A common myth that is pervasive and usually goes unchallenged is that we should all be “colorblind”, with the idea that if we don’t think about the skin color of our neighbor then we are anti-racist. This idea is false: indeed since color does exist why should we champion colorblindness? The acceptance of colorblindness as a response to dealing with racism is the worst bandaid: it is a false remedy that enables the disease. Color-blindess enables cultural appropriation: the idea that anyone can wear or do anything cultural without context.
This past weekend, I saw a girl draped in giant black cloth in such a way that only her eyes were showing. I was not in Saudi Arabia or Iran; I was at a white hipster costume party in Austin, Texas. I immediately knew what she was supposed to be: the generic, ever-present image of an oppressed Muslim woman in a “burqa”.
As a post 9/11 Muslim American woman with a grandmother, handful of Aunts, and cousins who practice wearing the niqab [the black strip of fabric that covers half the face below the nose], I did not hesitate before I went to confront her. While I may not wear the niqab because I don’t believe it’s obligatory, it is a symbol that Non-muslims have used to belittle Muslim women and generate serious misunderstanding around Muslim gender expressions
She told me that she was dressed as a woman in a burqa to generate discussion, even though she was not an expert on Islam. “But I have read a few articles and I do know that women choose to wear it sometimes, and other times they are forced to.” When I kept pointing out that she was not an expert on Islam, she came up with a solution: “I’ll point people over to you if they have any questions.”
As I mentioned before, my grandmother practices wearing the niqab. I love and miss my grandmother dearly, but I cannot see her: she lives in the besieged city of Homs, Syria. The Syrian people have endured titanic hardship in standing up to their oppressive government, and the International Community has failed in their duty to support the values of human rights and secular democracy championed by civilian Revolutionaries.
Concurrently, the American people have overwhelmingly failed to feel compassion for the Syrian people. When Syria became national dialogue in late August following the Sarin Gas attack, many people said this was a Muslim problem for Muslims to deal with. Quantitative factors are telling as well: Unicef raised 70 million dollars for the Haiti disaster in 5 weeks, while only raising a paltry 4 million dollars for Syria in over 130 weeks.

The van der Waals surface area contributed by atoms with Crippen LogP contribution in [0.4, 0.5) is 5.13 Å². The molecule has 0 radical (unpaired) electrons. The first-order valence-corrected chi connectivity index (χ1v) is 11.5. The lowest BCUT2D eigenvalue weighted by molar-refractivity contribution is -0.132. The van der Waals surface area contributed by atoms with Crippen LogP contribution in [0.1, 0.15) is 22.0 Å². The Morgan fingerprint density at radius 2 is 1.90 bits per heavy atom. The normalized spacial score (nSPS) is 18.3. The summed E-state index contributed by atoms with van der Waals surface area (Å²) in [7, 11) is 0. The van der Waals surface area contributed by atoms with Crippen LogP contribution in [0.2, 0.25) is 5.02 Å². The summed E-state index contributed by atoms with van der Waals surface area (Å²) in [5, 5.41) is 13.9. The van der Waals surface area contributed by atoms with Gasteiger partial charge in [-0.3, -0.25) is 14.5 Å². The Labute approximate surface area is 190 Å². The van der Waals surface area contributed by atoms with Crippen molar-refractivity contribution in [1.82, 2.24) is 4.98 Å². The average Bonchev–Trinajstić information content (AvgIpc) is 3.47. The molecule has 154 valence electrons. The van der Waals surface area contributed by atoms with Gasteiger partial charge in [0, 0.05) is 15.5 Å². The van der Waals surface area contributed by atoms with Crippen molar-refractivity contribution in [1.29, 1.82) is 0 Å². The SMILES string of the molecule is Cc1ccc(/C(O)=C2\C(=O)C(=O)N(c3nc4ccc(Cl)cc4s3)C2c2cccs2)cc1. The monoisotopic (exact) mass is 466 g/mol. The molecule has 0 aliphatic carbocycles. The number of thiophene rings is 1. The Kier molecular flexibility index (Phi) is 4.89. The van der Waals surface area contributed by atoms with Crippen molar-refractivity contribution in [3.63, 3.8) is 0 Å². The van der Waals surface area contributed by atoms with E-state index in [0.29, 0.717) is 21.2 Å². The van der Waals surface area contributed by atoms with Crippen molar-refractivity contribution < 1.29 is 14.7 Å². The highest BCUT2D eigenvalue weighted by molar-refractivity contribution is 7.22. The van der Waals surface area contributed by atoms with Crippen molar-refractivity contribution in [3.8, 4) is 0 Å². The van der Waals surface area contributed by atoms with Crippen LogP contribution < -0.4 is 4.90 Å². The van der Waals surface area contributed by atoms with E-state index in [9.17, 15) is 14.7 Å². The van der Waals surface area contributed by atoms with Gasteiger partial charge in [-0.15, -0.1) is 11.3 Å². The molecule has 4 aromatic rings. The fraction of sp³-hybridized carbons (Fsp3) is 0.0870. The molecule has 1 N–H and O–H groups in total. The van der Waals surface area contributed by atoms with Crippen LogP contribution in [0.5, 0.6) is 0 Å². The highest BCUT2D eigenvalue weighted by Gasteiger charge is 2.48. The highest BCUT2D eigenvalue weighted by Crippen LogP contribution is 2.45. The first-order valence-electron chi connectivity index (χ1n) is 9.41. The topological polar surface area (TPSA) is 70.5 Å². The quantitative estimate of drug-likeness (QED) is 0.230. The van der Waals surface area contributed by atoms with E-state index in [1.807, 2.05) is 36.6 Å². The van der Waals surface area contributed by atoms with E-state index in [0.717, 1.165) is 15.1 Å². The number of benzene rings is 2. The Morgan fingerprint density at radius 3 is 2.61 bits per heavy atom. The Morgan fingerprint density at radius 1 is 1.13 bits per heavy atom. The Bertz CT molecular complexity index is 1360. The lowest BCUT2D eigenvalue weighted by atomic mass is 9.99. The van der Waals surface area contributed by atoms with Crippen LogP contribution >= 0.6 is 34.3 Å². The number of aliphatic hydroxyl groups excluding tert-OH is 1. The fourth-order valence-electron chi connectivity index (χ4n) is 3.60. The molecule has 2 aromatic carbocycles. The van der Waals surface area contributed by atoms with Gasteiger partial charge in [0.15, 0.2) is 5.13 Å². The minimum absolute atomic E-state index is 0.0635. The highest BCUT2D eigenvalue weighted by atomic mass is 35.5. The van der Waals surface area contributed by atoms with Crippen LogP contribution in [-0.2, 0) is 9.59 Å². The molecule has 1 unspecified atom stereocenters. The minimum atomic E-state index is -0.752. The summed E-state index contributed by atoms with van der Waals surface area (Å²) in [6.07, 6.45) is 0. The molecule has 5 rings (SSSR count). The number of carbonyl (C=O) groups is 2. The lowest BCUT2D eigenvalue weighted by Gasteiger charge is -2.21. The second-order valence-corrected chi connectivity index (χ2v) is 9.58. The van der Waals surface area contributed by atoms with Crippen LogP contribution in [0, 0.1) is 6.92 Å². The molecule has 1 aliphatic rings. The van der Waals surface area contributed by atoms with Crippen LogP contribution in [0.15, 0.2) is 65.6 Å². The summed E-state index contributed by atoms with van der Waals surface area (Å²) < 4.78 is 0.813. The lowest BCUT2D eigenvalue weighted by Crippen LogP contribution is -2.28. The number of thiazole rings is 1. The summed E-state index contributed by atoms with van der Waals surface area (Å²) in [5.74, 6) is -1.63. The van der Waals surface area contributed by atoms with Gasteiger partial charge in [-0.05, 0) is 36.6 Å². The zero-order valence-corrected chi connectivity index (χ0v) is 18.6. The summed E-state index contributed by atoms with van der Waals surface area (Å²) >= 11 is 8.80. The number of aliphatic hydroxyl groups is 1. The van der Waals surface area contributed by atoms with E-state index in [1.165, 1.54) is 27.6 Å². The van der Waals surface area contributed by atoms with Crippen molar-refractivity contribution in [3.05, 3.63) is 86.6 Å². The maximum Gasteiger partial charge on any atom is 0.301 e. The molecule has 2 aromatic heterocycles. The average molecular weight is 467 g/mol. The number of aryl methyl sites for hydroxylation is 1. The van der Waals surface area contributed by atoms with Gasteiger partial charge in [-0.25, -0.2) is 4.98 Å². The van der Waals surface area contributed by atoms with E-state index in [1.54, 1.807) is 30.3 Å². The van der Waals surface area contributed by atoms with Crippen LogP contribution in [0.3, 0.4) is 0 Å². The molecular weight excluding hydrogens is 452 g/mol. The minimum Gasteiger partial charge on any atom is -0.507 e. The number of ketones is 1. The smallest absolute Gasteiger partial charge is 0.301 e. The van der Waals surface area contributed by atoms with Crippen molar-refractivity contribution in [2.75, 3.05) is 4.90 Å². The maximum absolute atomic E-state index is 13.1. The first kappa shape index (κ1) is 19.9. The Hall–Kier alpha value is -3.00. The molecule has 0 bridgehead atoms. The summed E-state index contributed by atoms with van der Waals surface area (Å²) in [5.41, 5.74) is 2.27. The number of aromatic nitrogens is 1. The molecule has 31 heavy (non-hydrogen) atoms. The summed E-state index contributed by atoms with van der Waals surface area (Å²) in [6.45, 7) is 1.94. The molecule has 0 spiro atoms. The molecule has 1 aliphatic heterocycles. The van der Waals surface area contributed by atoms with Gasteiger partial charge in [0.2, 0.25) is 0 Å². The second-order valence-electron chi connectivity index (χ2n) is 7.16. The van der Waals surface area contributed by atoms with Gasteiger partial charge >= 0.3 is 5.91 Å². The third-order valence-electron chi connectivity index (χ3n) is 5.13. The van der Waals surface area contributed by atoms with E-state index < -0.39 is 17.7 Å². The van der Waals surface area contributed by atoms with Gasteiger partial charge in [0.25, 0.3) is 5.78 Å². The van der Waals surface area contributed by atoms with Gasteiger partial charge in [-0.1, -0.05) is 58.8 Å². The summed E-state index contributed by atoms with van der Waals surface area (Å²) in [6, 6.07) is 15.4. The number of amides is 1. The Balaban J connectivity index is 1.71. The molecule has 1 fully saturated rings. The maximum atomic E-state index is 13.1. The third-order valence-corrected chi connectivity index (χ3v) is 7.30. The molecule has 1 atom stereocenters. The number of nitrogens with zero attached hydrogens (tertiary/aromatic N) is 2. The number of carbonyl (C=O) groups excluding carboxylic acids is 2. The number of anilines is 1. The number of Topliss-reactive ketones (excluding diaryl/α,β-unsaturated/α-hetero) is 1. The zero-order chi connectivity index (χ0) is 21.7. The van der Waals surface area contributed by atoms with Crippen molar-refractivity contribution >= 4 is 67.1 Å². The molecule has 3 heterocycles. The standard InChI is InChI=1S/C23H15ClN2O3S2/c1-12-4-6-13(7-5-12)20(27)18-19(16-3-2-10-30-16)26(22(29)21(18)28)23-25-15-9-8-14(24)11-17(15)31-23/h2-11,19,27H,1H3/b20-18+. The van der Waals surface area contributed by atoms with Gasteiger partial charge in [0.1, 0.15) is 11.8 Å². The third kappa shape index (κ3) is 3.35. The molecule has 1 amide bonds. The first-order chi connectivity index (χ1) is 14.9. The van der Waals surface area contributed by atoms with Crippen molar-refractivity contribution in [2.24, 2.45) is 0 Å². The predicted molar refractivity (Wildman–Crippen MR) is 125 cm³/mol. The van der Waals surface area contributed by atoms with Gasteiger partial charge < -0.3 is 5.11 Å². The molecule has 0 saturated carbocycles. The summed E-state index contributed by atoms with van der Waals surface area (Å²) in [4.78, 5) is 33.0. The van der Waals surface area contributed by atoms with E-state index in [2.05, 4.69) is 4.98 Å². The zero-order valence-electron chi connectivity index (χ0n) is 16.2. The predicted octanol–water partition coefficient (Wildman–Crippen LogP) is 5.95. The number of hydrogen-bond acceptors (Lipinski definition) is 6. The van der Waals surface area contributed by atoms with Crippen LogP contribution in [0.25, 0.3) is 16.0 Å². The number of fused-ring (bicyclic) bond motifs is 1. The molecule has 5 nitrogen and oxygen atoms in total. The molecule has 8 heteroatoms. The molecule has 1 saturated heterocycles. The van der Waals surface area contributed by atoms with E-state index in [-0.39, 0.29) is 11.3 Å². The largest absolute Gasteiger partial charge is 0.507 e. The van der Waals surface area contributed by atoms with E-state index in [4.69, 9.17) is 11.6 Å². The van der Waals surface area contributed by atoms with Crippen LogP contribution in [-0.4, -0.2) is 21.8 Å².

And now we are back, full-circle to the girl wearing the “burqa” as acostume.She is self-admittedly not able to educate people on Muslim veiling traditions, and is perpetuating the idea of the “Othered” Middle Eastern Muslim. I am insulted. This is not the same as dressing up as a doctor for Halloween.
The running joke is that hipster culture loves irony. The irony is that if we start the camera focused on the girl wearing a burqa, bobbing her head along to the folk music with an Indio beer in one hand, and zoom out to see the apathy towards Muslims facing starvation, SCUD missiles, drone strikes, TNT barrels, Apartheid, and systemic rape…well, the music stops playing pretty quickly and we would all stand sober.
My friends had been socializing a distance off, and watching my confrontation with the burqa girl. One friend came over and told me to let it go and so that we could have fun. “What she is doing is not okay, and you’re not going to convince her of anything”. Feeling defeated, I reluctantly let it go, and went to see my friends. As we chatted, I watched the feathers of a Native American headdress bobbing through the crowd.
What we say and wear in public is political. Our voice and our silence adds a vote to what we deem as acceptable and unacceptable in society. In this way, it is obligatory to vocalize ourselves against all forms of bigotry and ignorance and to support reasonable voices. To do this requires diligence, patience, and understanding — the latter of which cannot be acquired through colorblindess or costumes.
Originally published here as “The Burqa is not your Halloween Costume”.